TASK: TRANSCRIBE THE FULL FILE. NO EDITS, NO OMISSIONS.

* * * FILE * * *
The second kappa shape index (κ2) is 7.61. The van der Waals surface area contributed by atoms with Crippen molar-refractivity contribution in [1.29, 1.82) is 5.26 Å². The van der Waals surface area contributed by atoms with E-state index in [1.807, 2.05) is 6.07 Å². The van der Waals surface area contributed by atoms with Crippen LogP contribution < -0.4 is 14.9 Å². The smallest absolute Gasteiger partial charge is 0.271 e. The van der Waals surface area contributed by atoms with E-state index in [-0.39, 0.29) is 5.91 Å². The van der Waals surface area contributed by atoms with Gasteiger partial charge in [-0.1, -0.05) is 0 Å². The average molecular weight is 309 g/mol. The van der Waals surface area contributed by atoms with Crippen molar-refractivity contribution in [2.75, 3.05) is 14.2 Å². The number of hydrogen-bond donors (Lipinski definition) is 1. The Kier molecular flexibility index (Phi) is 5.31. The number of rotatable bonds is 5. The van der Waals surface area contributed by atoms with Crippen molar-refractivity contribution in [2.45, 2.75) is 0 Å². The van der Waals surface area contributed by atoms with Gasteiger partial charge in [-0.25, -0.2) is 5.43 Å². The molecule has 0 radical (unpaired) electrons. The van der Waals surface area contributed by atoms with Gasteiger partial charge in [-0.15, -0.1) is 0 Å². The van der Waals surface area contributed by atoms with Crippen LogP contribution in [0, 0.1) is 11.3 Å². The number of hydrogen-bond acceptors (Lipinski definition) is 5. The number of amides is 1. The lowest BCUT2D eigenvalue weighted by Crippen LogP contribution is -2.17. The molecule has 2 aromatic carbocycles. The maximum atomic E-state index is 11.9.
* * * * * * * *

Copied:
The second kappa shape index (κ2) is 7.61. The van der Waals surface area contributed by atoms with Crippen molar-refractivity contribution in [1.29, 1.82) is 5.26 Å². The van der Waals surface area contributed by atoms with E-state index in [1.807, 2.05) is 6.07 Å². The van der Waals surface area contributed by atoms with Crippen LogP contribution < -0.4 is 14.9 Å². The smallest absolute Gasteiger partial charge is 0.271 e. The van der Waals surface area contributed by atoms with E-state index in [-0.39, 0.29) is 5.91 Å². The van der Waals surface area contributed by atoms with Gasteiger partial charge in [-0.1, -0.05) is 0 Å². The average molecular weight is 309 g/mol. The van der Waals surface area contributed by atoms with Crippen molar-refractivity contribution in [2.75, 3.05) is 14.2 Å². The number of hydrogen-bond donors (Lipinski definition) is 1. The Kier molecular flexibility index (Phi) is 5.31. The number of rotatable bonds is 5. The van der Waals surface area contributed by atoms with Crippen molar-refractivity contribution in [2.45, 2.75) is 0 Å². The van der Waals surface area contributed by atoms with Gasteiger partial charge in [-0.25, -0.2) is 5.43 Å². The molecule has 0 radical (unpaired) electrons. The van der Waals surface area contributed by atoms with Gasteiger partial charge in [-0.15, -0.1) is 0 Å². The van der Waals surface area contributed by atoms with Crippen LogP contribution in [0, 0.1) is 11.3 Å². The number of hydrogen-bond acceptors (Lipinski definition) is 5. The number of amides is 1. The lowest BCUT2D eigenvalue weighted by Crippen LogP contribution is -2.17. The molecule has 2 aromatic carbocycles. The maximum atomic E-state index is 11.9.